Some sex role development research has shown that fathers play a particularly important role in the adoption of cultural mores and sex-typed behavior by their sons (Lamb & Lamb, 1996). Opposing this view, Lynn (1996) states that the generalization, "like father, like son, " should be rejected. His research showed that sons were no more likely to imitate their fathers than they were a stranger or their mother. These results suggested that masculinity in male children appeared to be related to a combination of nurturance, dominance, and participation by the father. In studying the long-term effects of divorce on the sex role development of college-age students, Vess, Schwebel, and Moreland (1993) found that although shorter-term studies have indicated disruptions in sex role development in children of divorced parents, long-term effects were not significant.
They concluded that factors such as the age of the child at the time of divorce, presence, and age of siblings, and any postdivorce conflict do have effects on sex role development. Sack (1995) found disturbances in sex role development when children are under the age of four; the boys he treated were very angry that the divorce had occurred and that their fathers were gone.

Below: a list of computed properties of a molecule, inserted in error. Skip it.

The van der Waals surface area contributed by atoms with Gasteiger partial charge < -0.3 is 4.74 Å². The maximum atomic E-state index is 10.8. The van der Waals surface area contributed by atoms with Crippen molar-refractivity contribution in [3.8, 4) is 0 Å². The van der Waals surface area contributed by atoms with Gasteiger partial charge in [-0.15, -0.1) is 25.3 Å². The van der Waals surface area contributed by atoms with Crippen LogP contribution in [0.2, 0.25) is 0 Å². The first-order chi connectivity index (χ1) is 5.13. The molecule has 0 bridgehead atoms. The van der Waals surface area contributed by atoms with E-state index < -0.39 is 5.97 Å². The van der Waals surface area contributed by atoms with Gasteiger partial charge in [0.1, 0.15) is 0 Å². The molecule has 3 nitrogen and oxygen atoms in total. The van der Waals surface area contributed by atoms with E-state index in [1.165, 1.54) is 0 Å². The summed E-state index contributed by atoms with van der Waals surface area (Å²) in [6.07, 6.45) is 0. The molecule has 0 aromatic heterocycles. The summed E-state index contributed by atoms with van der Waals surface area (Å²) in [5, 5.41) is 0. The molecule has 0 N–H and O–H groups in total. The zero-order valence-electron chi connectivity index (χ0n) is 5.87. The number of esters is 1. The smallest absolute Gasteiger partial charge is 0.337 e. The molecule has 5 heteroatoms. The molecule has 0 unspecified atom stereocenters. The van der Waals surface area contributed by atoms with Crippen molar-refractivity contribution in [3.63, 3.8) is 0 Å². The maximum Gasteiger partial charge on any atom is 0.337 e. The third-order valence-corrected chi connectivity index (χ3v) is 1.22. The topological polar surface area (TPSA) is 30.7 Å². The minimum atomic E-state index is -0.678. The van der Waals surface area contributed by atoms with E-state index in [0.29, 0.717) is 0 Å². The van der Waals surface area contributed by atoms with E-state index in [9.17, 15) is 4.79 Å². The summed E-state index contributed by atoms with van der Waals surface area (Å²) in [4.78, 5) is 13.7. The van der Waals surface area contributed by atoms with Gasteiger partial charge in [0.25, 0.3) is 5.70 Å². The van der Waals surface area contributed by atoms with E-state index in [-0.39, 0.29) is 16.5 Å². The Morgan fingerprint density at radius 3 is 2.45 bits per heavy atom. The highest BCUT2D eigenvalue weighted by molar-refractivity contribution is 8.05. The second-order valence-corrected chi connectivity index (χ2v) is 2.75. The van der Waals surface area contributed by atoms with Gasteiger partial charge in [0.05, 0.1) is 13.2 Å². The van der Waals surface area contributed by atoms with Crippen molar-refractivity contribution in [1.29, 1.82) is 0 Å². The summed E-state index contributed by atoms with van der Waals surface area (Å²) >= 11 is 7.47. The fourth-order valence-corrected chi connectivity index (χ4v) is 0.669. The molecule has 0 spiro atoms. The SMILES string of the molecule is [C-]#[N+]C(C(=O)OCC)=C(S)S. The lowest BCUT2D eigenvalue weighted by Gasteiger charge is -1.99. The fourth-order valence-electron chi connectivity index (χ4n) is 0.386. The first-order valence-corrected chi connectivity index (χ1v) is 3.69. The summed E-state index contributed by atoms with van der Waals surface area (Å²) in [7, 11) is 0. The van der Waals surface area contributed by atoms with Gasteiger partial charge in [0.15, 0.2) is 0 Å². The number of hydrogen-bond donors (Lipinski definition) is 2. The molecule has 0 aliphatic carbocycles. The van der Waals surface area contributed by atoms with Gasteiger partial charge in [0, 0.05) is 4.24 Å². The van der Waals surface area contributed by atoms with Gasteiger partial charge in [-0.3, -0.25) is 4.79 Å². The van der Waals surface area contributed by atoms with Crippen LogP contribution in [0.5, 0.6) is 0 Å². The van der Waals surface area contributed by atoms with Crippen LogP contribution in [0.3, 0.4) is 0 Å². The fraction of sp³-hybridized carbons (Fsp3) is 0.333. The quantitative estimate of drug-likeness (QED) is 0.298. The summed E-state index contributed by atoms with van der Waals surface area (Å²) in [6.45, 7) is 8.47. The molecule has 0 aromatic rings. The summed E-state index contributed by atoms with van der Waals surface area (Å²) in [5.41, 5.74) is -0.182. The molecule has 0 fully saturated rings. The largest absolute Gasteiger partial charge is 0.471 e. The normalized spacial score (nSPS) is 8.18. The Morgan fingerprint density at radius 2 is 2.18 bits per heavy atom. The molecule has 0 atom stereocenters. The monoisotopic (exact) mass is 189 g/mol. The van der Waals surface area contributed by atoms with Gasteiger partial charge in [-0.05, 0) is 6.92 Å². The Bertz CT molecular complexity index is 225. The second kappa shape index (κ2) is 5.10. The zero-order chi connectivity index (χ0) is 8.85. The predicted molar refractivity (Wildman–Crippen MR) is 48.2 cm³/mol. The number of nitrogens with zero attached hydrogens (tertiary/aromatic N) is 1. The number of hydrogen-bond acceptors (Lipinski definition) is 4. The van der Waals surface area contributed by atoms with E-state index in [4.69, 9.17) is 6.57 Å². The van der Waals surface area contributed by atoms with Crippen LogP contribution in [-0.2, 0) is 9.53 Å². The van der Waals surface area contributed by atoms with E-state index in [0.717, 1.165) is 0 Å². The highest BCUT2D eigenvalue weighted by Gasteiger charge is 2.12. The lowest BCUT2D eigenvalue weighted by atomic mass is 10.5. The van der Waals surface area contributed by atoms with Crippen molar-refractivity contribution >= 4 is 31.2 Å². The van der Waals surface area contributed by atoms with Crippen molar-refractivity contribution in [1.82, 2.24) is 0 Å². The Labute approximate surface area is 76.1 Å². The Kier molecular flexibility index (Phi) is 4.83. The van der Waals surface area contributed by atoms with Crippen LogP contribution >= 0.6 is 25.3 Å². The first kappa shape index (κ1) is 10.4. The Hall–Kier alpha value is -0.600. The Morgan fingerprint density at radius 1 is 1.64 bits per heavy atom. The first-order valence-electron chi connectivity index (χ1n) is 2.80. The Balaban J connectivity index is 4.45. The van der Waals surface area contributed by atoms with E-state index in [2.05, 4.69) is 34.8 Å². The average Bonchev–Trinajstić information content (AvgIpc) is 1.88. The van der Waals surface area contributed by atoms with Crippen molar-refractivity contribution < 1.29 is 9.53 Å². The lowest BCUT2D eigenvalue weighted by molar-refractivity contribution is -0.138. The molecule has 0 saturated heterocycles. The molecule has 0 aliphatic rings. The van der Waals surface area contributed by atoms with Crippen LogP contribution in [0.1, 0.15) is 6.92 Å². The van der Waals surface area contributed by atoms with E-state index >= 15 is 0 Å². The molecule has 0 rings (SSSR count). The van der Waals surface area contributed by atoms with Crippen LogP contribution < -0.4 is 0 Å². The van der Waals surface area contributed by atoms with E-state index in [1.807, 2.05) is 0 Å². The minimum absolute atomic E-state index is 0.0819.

They were afraid that expressing this anger to their mothers might result in being sent away, and that they would also lose their mothers. He suggested that the boy's masculine strivings were perceived as too risky, and their solution was to renounce their masculine identities and adopt feminine behavior patterns. Robin (1999) suggested that fathers who are absent are unable to serve as either personal or positional role models. If the male role is degraded, a male cognitive style is not developed.
The other available model choice, mother, becomes more rewarding. This, in his opinion, may have detrimental effects on the son's sex role development. Abbott's (1994) findings differed from those of Robin (1999) and Sack (1995). He found that in spite of the mothers' professed desire to have their children act in nontraditional ways, the children preferred traditional male sex-stereotyped behaviors
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